As research continues to grow, sleep apnea’s relationship to other deadly diseases is becoming more clearly defined.

Obstructive sleep apnea (OSA) has become a major issue in the health profile of millions of people. Studies have found connections between OSA and other diseases, and relief from OSA has been shown to improve quality of life. New comorbid conditions that are being linked with OSA include kidney disease, cardiovascular disease, metabolic syndrome, Alzheimer’s disease, obstructive lung disease, asthma, cancer, diabetes mellitus, and pregnancy. However, some of these links between OSA and other diseases have scant evidence and more research is needed before definitive statements can be issued.

Kidney Disease

Chronic kidney disease (CKD) is a problem that affects approximately 13% of US adults compared to the incidence of OSA, which is found to be about 2% for women and 4% for men1 (some put the overall figure higher, in the range of about 5% to 10% in the general population).2,3 There may be a correlation between OSA and CKD, but the data to prove this are relatively scarce. However, patients with CKD are often hypervolemic due to their low urine output and have a potential fluid shift toward the neck area when sleeping, which can increase upper airway resistance, putting these patients at higher risk for OSA.

CKD has several risk factors in common with OSA including age, smoking, and obesity. In addition, both OSA and CKD share health consequences in that they negatively affect kidney function. These consequences include arterial hypertension, dyslipidemia, metabolic syndrome, and type 2 diabetes mellitus (DM-II). As seen in association with OSA, gender plays a role in developing CKD; males have a higher incidence of both diseases. Based on the data, some researchers have suggested that people who suffer from both CKD and OSA may have a different clinical presentation. Specifically, they may have fewer sleep-related complaints. It also has been suggested that treatment of OSA often changes the course of developing CKD by altering the paths or the effects of other disease processes. OSA treatment using CPAP reduces the incidence of type 2 diabetes mellitus, arterial hypertension, dyslipidemia, and nocturnal hypoxemia—all of which are related to developing CKD or are consequences of CKD.1

Cardiovascular Disease

Unlike the scarcity of data investigating the correlation between OSA and CKD, the relationship between OSA and cardiovascular disease is becoming well documented. Many cardiac diagnoses have research supporting the notion of OSA as a contributing factor. This link has been established between OSA and hypertension (HTN), left ventricular hypertrophy, coronary artery disease (CAD), atherosclerosis, endothelial dysfunction, vasoconstriction, obesity-related cardiomyopathy, diabetic cardiomyopathy, tachycardia-induced cardiomyopathy, arrhythmias (especially atrial fibrillation), and stroke.2,3 Research also has evaluated the effect of treating OSA with CPAP and studies have shown that many cardiovascular conditions improve (and several improve immediately). The positive impact of CPAP therapy in making improvements in the cardiovascular system has been found in patients with HTN, CAD, heart failure, and both brady- and tachyarrhythmias. A new model is being proposed that there is a bidirectional relationship between OSA and cardiovascular problems. This model proposes that HTN and heart failure stimulate the sympathetic nervous system (SNS), which brings about sodium and fluid retention, which in turn contributes to the nocturnal fluid shift mentioned above while in the supine position. The result of this is an exacerbation of OSA. On the other side of the bidirectional relationship, OSA brings about activation of the SNS during both night and daytime hours, which can cause and/or worsen hypertension. Thus, OSA may be considered as both a cause and a consequence in cardiovascular disease.2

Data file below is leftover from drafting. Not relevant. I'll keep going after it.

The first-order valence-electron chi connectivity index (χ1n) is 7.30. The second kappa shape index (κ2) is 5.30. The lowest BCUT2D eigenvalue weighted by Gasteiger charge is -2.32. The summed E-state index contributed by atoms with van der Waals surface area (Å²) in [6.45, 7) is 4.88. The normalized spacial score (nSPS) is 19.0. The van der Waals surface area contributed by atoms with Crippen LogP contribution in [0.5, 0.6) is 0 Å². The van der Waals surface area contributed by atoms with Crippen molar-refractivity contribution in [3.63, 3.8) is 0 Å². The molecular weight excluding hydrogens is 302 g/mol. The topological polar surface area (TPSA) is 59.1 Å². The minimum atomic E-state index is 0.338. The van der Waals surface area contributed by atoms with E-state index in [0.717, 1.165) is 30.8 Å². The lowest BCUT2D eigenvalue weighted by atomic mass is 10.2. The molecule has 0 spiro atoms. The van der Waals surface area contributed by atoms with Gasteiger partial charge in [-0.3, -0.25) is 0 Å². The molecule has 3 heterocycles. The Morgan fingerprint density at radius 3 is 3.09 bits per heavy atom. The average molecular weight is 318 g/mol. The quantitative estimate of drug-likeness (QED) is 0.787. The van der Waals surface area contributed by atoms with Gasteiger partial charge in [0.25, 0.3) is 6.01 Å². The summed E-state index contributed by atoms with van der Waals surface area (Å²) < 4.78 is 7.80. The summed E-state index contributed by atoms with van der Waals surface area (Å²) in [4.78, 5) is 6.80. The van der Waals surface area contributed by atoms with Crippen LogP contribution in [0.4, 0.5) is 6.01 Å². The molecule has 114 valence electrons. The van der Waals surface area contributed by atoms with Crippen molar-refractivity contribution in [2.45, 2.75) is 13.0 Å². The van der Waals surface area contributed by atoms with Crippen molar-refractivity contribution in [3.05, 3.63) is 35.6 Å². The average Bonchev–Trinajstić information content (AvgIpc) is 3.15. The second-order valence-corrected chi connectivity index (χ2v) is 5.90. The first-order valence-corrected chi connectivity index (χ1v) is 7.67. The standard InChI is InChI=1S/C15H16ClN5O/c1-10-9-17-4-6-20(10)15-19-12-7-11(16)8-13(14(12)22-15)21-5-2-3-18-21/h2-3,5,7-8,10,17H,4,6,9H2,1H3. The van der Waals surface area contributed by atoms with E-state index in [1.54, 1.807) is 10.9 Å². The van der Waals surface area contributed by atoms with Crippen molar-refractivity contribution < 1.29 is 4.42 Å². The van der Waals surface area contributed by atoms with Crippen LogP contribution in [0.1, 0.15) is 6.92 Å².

Metabolic Syndrome

Metabolic syndrome (MS) is a condition that is linked to OSA as well as prediabetes and to cardiovascular issues. Metabolic syndrome is diagnosed if three of five components are present in the patient’s situation. These include:

  • an elevated glucose level (also referred to as insulin resistance or hyperglycemia)
  • abdominal obesity
  • elevated triglycerides
  • elevated blood pressure
  • reduced high-density lipoprotein (HDL) cholesterol.

Abdominal obesity (also called central obesity) is defined by the distribution of fat at the waist and is determined by measurement of waist circumference or waist-to-hip ratio. For MS to come to full realization, the individual must be susceptible to the metabolic components. This susceptibility is established through a genetic predisposition, lack of physical activity, and use of antipsychotic drugs.4-6 The five components that provide the basis for diagnosing MS are also components in other diagnoses that link closely to OSA, so it is no surprise that MS would be associated with OSA.